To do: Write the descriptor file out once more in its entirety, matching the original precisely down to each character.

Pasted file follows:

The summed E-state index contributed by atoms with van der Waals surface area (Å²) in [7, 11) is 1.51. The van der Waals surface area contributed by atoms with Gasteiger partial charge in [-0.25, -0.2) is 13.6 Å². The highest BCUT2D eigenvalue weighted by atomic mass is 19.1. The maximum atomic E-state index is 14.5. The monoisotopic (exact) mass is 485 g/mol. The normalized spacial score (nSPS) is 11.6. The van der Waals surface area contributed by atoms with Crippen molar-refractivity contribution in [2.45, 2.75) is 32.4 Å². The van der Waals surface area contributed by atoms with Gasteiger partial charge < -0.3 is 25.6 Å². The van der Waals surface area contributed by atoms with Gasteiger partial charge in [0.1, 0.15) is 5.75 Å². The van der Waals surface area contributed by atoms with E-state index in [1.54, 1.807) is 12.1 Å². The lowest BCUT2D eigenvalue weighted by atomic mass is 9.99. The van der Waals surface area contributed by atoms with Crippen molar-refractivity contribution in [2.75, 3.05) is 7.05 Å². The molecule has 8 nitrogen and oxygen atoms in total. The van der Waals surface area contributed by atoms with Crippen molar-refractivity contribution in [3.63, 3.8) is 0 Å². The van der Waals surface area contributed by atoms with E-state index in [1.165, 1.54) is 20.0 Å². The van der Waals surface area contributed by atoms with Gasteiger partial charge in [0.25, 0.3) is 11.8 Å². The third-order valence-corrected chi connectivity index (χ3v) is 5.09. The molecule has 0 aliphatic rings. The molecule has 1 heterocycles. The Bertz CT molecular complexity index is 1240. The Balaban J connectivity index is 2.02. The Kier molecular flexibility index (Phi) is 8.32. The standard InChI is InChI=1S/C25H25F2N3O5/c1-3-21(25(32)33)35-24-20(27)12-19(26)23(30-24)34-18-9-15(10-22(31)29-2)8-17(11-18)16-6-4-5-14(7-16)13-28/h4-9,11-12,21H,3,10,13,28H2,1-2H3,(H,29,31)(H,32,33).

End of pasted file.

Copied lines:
The summed E-state index contributed by atoms with van der Waals surface area (Å²) in [7, 11) is 1.51. The van der Waals surface area contributed by atoms with Gasteiger partial charge in [-0.25, -0.2) is 13.6 Å². The highest BCUT2D eigenvalue weighted by atomic mass is 19.1. The maximum atomic E-state index is 14.5. The monoisotopic (exact) mass is 485 g/mol. The normalized spacial score (nSPS) is 11.6. The van der Waals surface area contributed by atoms with Crippen molar-refractivity contribution in [2.45, 2.75) is 32.4 Å². The van der Waals surface area contributed by atoms with Gasteiger partial charge < -0.3 is 25.6 Å². The van der Waals surface area contributed by atoms with Gasteiger partial charge in [0.1, 0.15) is 5.75 Å². The van der Waals surface area contributed by atoms with E-state index in [1.54, 1.807) is 12.1 Å². The lowest BCUT2D eigenvalue weighted by atomic mass is 9.99. The van der Waals surface area contributed by atoms with Crippen molar-refractivity contribution in [2.75, 3.05) is 7.05 Å². The molecule has 8 nitrogen and oxygen atoms in total. The van der Waals surface area contributed by atoms with Crippen molar-refractivity contribution in [3.63, 3.8) is 0 Å². The van der Waals surface area contributed by atoms with E-state index in [1.165, 1.54) is 20.0 Å². The van der Waals surface area contributed by atoms with Gasteiger partial charge in [0.25, 0.3) is 11.8 Å². The third-order valence-corrected chi connectivity index (χ3v) is 5.09. The molecule has 0 aliphatic rings. The molecule has 1 heterocycles. The Bertz CT molecular complexity index is 1240. The Balaban J connectivity index is 2.02. The Kier molecular flexibility index (Phi) is 8.32. The standard InChI is InChI=1S/C25H25F2N3O5/c1-3-21(25(32)33)35-24-20(27)12-19(26)23(30-24)34-18-9-15(10-22(31)29-2)8-17(11-18)16-6-4-5-14(7-16)13-28/h4-9,11-12,21H,3,10,13,28H2,1-2H3,(H,29,31)(H,32,33).